How to use books to talk about race

Story time is a great time to teach your kids to be noticers. And noticing is half the battle.

Western literature has a long history of racism. This has taken two forms. The soft racism of erasure and the hard racism damaging depictions of people of color.

Teach your kids to notice erasure

One of my daughter’s favorite books is Thomas the Tank Engine. Thomas exists in a strange world where there are talking trains and all white people. It goes without saying that this is not the way the world actually is or should be. Books, especially books for young children, exist as a means of showing our children how the world is and should be. When our books show worlds without people of color it sends a message to kids that this is the normal state of things. Nothing could be further from the truth. Our world is a rich tapestry of all sorts of people and beliefs.

Be sure to point out to your children the ridiculousness of worlds depicted in literature that erase or leave out people of color. Ask them “Is this the way the world actually looks, is everyone really white?”

This question will help children to be more aware of and comfortable asking questions about their surroundings in their daily lives.

Teach your kids to notice depictions

It is not enough that there are people of color in children’s books, you also have to think critically about what those people are doing.

Watch out for depictions of black and brown people as happy servants of white people as in the books A Fine Dessert and George Washington’s Cake. Both stories depict people of color happily making food for their white oppressors. These stories perpetuate harmful ideas about the role of black people.

If you do stumble along a story like this in your reading, ask questions and have a conversation with your kids about the depictions in the book.

“Do you think those black people are happy having to cook for someone else without being paid for their work?

“This is called slavery and it was a wrong and cruel thing to do to people; Mommy doesn’t like that this book makes slavery look like it was okay, because it wasn’t.”

Seize opportunities when they arise

Reading books to your children is an intimate and special time. Talking about race in books can seem unnatural or difficult, but know that you will get better with practice.

Reading books with negative depictions can be just as valuable as reading books that present people of color as full complex human beings. It is a matter of noticing where a book falls short, and confidently and simply pointing it out during story time.

You can do it!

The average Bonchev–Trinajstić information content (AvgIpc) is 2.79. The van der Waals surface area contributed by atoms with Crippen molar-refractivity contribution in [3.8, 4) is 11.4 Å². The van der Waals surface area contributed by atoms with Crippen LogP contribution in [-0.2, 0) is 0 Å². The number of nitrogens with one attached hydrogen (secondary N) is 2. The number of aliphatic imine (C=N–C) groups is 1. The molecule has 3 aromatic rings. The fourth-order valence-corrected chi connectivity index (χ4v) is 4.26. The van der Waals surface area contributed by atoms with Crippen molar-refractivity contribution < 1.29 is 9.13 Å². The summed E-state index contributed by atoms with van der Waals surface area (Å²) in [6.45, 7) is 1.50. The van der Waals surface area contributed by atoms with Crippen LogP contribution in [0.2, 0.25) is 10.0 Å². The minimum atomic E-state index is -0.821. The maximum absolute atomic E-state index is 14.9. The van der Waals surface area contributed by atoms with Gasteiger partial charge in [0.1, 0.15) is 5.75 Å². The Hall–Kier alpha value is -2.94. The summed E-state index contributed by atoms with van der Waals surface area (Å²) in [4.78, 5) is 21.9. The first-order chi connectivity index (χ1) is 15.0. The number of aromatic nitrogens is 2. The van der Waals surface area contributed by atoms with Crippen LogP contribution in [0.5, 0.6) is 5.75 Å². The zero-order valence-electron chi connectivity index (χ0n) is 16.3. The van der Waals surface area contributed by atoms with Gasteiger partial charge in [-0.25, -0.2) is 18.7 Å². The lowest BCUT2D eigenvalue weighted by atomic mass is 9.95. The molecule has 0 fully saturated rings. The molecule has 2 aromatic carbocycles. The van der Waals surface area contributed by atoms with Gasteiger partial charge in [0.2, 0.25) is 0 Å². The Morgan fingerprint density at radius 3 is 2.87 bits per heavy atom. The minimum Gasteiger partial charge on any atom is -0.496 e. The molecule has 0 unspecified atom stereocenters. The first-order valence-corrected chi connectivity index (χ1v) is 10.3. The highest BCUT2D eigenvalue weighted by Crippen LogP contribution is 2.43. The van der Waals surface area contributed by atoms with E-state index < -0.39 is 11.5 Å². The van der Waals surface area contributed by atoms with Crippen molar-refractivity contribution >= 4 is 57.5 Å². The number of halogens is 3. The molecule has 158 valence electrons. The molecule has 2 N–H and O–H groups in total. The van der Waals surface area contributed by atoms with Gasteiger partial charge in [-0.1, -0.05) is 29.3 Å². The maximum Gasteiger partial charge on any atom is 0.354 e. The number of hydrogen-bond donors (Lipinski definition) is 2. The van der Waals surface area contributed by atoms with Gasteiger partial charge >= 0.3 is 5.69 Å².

Happy Reading.

About the Author

Jasen Frelot is a father, husband, community organizer, early childhood educator and social justice advocate based in Seattle. He is the founder and Executive Director of Kids and Race, a new non-profit organization focused on educating parents on how they impact their children’s racial identity development. Jasen is also the founding director of Columbia City Preschool of Arts and Culture, a preschool founded on the principles of racial equity.

Jasen’s work has been featured on KUOW, King 5, The Seattle Times, Real Change, and Parentmap Magazine. Jasen lives in Seattle with his wife and young children. And check out his first podcast, Talking Race!

  One thought on “How to use books to talk about race

  1. Shawna Gamache
    March 9, 2018 at 6:08 pm

    Thank you, Jasen! You’ve made this topic so accessible. This is something we white parents can’t ignore. The books we read our children do so much to shape their worldview and we need them to notice how underrepresented people of color are in even the most “innocent” of mainstream children’s books so they can turn those same eyes on the world outside of books and feel a responsibility to fix it.

    We also need to invest in books that do center people of color. I feel that if the children’s publishing industry saw more marketability in this area (and not just in February) they would respond quickly. I remember how few books there were with girls as the main characters when I was a kid, and I’ve seen how quickly that changed. We really could see movement if we stopped buying books that don’t represent the diverse and supportive communities we want to see (or whitewash or rewrite history in dangerous and harmful ways)— in books and in our daily lives. Books like Ladybug Girl should not be best-sellers. It should bother us when all of the main characters are white. I admit I love that book for many reasons, but my girls and I have talked a lot about the world it represents and how much of the world is missing and why that makes mommy mad.

    I am especially disappointed in the 8-12 books category. I would love to see more middle reader book options that aren’t all about white kids and the adventures they have. Especially in the fantasy category— fairies and other supernatural beings do NOT have to be light-skinned.

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